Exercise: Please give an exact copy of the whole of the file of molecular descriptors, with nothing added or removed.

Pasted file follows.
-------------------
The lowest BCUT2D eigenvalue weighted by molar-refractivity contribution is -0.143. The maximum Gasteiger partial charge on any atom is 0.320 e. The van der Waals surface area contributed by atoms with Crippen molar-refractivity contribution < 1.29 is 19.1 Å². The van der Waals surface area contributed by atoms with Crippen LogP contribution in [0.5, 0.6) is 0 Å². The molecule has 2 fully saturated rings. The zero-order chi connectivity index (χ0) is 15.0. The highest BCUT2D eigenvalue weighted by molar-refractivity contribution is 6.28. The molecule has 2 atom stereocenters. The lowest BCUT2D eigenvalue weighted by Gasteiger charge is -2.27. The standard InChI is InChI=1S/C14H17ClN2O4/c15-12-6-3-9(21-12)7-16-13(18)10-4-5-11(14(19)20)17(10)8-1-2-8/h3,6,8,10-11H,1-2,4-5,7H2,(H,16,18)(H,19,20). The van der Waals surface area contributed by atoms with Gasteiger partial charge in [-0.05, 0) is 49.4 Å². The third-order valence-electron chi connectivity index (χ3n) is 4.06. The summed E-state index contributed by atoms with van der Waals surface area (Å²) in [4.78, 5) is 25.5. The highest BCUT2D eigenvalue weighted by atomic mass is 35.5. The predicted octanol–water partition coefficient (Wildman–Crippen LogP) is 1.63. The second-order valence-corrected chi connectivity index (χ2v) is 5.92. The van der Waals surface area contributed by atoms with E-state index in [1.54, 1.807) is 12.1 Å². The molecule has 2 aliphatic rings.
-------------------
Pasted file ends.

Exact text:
The lowest BCUT2D eigenvalue weighted by molar-refractivity contribution is -0.143. The maximum Gasteiger partial charge on any atom is 0.320 e. The van der Waals surface area contributed by atoms with Crippen molar-refractivity contribution < 1.29 is 19.1 Å². The van der Waals surface area contributed by atoms with Crippen LogP contribution in [0.5, 0.6) is 0 Å². The molecule has 2 fully saturated rings. The zero-order chi connectivity index (χ0) is 15.0. The highest BCUT2D eigenvalue weighted by molar-refractivity contribution is 6.28. The molecule has 2 atom stereocenters. The lowest BCUT2D eigenvalue weighted by Gasteiger charge is -2.27. The standard InChI is InChI=1S/C14H17ClN2O4/c15-12-6-3-9(21-12)7-16-13(18)10-4-5-11(14(19)20)17(10)8-1-2-8/h3,6,8,10-11H,1-2,4-5,7H2,(H,16,18)(H,19,20). The van der Waals surface area contributed by atoms with Gasteiger partial charge in [-0.05, 0) is 49.4 Å². The third-order valence-electron chi connectivity index (χ3n) is 4.06. The summed E-state index contributed by atoms with van der Waals surface area (Å²) in [4.78, 5) is 25.5. The highest BCUT2D eigenvalue weighted by atomic mass is 35.5. The predicted octanol–water partition coefficient (Wildman–Crippen LogP) is 1.63. The second-order valence-corrected chi connectivity index (χ2v) is 5.92. The van der Waals surface area contributed by atoms with E-state index in [1.54, 1.807) is 12.1 Å². The molecule has 2 aliphatic rings.